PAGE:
“When the boys grew up, Esau(79) became a skillful hunter (104), a man(14) of the field(12), but Jacob(182) was a peaceful man, living in tents(26).”
Esau 79 + hunter 104 = 183 Jacob = 182
183 + 182 = 365 (days in a year)
Man + Field = 26
Tents = 26
26 + 26 = 52 (weeks in a year).
The origin of the story is Mesopotamian – a retelling of the Myth of Emesh and Enten (The Debate between Winter and Summer). It was recorded during the mid to late 3rd millennium BC.
“Enlil set about determining the destinies of Summer and Winter. For Summer founding towns and villages, bringing in harvests of plenitude for the Great Mountain Enlil, sending laborers out to the large arable tracts, and working the fields with oxen; for Winter plenitude, the spring floods, the abundance and life of the Land, placing grain in the fields and fruitful acres, and gathering in everything — Enlil determined these as the destinies of Summer and Winter.” – 19-25.
Winter is the favourite of Enlil in the debate just as Esau is the favourite of Isaac:
ויאהב יצחק את־עשו כי־ציד בפיו ורבקה אהבת את־יעקב
“Now Isaac(208) loved Esau(79), because he had a taste for game(104),
and Rebekah(313) loved Jacob(182).” – Genesis 25:28
Note that the word here for ‘game’ is the same word as for ‘hunter’ – ֣ , so perhaps this is where we derive the phrase “the hunter becomes the hunted”? Isaac(208) + Esau(79) + game/hunter(104) = 391, which is a number that recurs in Genesis 25:34 (see below). Rebekah(313) + Jacob(182) = 495. The difference between 495 and 391 is 104 for game/hunter as if to reiterate that this is the essential difference between the two brothers, at least in the eyes of their parents, but we ought to note that 104 is also the exact half of Isaac’s number 208 and that is surely of some hidden importance to the text.
Sumerian ‘game’ was given life and then gathered up by Winter to be stored in the Houses and Temples that Summer built.
“Winter made the ewe give birth to the lamb, he gave the kid to the goat. He made cows teem together with their calves, he provided butter and milk. On the high plain he made the deer and stag glad of heart. He made the birds of heaven set their nests in the broad spaces. The fish of the lagoons laid eggs in the reed bed.” – 50-60.
And this is acknowledged by Enlil as he passes judgement between the Summer and the Winter:
“Enlil answered Summer and Winter: “Winter is controller of the life-giving waters of all the lands — the farmer of the gods produces everything. Summer, my son, how can you compare yourself to your brother Winter?” – 304-309
“In the dispute between Summer and Winter, Winter, the faithful farmer of Enlil, was superior to Summer — praise be to the Great Mountain, Father Enlil!” – 316-318.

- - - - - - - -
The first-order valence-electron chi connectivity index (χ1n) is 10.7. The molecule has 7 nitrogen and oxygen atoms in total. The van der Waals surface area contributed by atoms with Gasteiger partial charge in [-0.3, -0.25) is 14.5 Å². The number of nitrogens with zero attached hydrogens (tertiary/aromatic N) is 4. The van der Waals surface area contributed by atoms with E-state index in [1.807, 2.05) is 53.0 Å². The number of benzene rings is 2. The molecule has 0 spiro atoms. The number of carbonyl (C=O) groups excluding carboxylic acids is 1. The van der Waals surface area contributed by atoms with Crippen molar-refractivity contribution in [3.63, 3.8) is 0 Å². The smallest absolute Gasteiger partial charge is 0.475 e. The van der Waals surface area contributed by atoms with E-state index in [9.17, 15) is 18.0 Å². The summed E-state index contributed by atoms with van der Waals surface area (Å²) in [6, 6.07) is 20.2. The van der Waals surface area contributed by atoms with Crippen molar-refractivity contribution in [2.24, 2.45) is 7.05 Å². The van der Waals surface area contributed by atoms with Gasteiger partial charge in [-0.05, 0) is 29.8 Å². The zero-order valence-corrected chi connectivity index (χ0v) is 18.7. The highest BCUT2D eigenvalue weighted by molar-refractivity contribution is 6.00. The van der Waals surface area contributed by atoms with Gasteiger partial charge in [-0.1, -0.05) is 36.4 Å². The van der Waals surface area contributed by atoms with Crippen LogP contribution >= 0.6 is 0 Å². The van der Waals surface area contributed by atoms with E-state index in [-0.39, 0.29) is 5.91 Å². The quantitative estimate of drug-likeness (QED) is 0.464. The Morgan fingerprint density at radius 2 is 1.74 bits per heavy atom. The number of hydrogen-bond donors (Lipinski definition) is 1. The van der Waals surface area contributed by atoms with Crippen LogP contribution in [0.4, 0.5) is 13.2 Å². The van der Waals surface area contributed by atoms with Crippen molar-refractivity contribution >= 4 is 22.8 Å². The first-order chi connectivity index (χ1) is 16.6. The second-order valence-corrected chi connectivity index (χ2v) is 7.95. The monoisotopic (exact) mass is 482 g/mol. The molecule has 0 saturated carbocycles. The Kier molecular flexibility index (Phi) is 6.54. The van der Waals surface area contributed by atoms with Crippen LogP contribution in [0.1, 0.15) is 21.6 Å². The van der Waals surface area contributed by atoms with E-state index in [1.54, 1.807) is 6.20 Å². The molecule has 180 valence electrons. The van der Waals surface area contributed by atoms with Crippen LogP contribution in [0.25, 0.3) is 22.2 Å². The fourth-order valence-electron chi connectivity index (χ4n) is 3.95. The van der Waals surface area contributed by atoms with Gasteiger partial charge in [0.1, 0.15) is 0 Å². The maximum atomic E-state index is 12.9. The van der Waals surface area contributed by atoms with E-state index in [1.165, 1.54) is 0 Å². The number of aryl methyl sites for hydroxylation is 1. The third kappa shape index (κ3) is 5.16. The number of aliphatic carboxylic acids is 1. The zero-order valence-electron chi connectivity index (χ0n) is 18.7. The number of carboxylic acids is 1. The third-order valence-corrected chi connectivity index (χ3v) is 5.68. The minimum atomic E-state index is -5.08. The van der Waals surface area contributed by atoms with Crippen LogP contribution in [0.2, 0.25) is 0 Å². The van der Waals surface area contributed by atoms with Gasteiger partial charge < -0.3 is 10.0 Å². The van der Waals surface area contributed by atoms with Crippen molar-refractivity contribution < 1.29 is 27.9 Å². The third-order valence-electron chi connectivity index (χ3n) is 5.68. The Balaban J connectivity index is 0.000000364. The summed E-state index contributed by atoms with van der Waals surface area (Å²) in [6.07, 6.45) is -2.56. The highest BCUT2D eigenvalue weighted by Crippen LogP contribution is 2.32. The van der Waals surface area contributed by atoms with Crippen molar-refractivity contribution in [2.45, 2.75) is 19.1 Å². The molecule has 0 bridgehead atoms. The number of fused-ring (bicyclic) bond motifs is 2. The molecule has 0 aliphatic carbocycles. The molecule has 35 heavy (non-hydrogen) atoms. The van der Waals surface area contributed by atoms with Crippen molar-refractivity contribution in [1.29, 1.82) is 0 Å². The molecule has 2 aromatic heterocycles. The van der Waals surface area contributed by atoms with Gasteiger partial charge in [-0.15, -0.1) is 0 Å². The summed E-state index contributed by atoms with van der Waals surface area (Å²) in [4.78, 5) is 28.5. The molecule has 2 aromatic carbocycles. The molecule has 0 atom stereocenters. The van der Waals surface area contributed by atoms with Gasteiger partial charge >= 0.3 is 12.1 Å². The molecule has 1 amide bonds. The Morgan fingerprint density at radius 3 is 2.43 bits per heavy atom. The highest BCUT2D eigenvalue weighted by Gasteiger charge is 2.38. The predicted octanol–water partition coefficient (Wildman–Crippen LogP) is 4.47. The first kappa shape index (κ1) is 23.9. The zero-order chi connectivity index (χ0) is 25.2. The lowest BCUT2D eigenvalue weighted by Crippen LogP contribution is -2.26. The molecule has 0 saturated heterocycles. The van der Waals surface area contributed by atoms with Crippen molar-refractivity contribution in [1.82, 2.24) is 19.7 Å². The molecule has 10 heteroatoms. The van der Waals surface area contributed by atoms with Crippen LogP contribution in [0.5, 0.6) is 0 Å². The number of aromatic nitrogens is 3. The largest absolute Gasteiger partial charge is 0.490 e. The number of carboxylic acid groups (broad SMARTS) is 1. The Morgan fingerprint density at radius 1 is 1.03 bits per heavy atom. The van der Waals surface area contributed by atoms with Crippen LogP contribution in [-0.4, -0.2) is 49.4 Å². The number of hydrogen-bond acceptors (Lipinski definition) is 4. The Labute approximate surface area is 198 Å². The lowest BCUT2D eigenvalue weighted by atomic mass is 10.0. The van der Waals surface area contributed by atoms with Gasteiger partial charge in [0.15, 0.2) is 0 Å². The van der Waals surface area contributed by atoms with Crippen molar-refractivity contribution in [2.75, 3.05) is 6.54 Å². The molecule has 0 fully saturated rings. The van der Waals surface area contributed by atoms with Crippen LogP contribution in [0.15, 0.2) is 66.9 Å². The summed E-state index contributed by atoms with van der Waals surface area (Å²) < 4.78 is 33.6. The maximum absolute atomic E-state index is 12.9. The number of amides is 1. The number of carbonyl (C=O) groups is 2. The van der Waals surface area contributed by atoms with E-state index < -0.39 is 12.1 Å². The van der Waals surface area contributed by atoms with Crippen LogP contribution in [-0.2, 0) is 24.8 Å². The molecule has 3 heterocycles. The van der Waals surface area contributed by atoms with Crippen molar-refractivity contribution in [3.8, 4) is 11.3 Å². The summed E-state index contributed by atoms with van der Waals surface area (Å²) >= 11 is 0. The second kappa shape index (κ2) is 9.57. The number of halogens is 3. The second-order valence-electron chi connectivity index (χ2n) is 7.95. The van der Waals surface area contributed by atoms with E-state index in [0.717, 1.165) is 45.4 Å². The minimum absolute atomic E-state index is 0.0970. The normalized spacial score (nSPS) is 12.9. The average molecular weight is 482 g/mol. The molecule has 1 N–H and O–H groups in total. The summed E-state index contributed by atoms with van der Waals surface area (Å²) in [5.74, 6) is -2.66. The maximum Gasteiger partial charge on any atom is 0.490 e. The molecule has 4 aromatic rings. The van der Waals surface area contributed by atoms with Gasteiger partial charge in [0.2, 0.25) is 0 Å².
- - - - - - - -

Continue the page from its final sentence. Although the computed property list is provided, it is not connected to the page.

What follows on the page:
When we look at the numbers of the Genesis story we find that the inheritance that Winter despised was actually the light, because there is less daylight in winter. Genesis 25:34:
ויעקב נתן לעשו לחם ונזיד עדשים ויאכל וישת ויקם וילך ויבז עשו את־הבכרה
“And-Jacob(188) gave to-Esau(109) bread(78) and-stew(77) of lentils(127) and-he-did-eat(67), and-drink(23), and-rose-up(156), and went his way(66) and despised(25) Esau(79) the-birthright(232).” 25 – and-despised
232 – the-birthright
232 – 25 = 207 = ‘Light’.
Jacob gave Esau the lentils because the Mesopotamians believed that Winter needed to be fed by Summer before he would leave and the gematria of the verse is cleverly crafted to reflect this:
gave to Esau(109) + bread(78) + and stew(77) + lentils(127) = 391
391 – and he did eat(67) – and drink(23) – and rose up(156) – and went his way(66) – Esau(79) = 0 (Nothing).
Towards the end of the Mesopotamian debate, Summer also feeds Winter with a banquet:
310-315: “Summer bowed to Winter and offered him a prayer. In his house he prepared emmer-beer and wine. At its side they spend the day at a succulent banquet. Summer presents Winter with gold, silver and lapis lazuli. They pour out brotherhood and friendship like best oil. By bringing sweet words to the quarrel (?) they have achieved harmony with each other.”
Although we can show a typological connection between the two stories, the Mesopotamian text is more detailed than the biblical story and there are some important differences. Both texts have brothers that quarrel with each other and seek the favour of their father, but whereas the older version ends peacefully after the judgement of Enlil, in the Hebrew story the contention between the brothers remains unresolved – perhaps symbolizing the return of Winter the next year. The Mesopotamian Summer offers his brother Winter emmer-beer and wine and they celebrate, but the Hebrew Summer (Jacob) only has a bowl of lentil stew for his brother which is a traditional repast for mourners – so it is said that Jacob was preparing the stew for his Father Isaac who was mourning the death of Abraham.
Genesis picks up the story of Esau again in 26:34-35. After despising ‘the light’ which was his birthright in 25:34, he appears to recover it once more when he marries his two wives:
ויהי עשו בן־ארבעים שנה ויקח אשה את־יהודית בת־בארי החתי ואת־בשמת בת־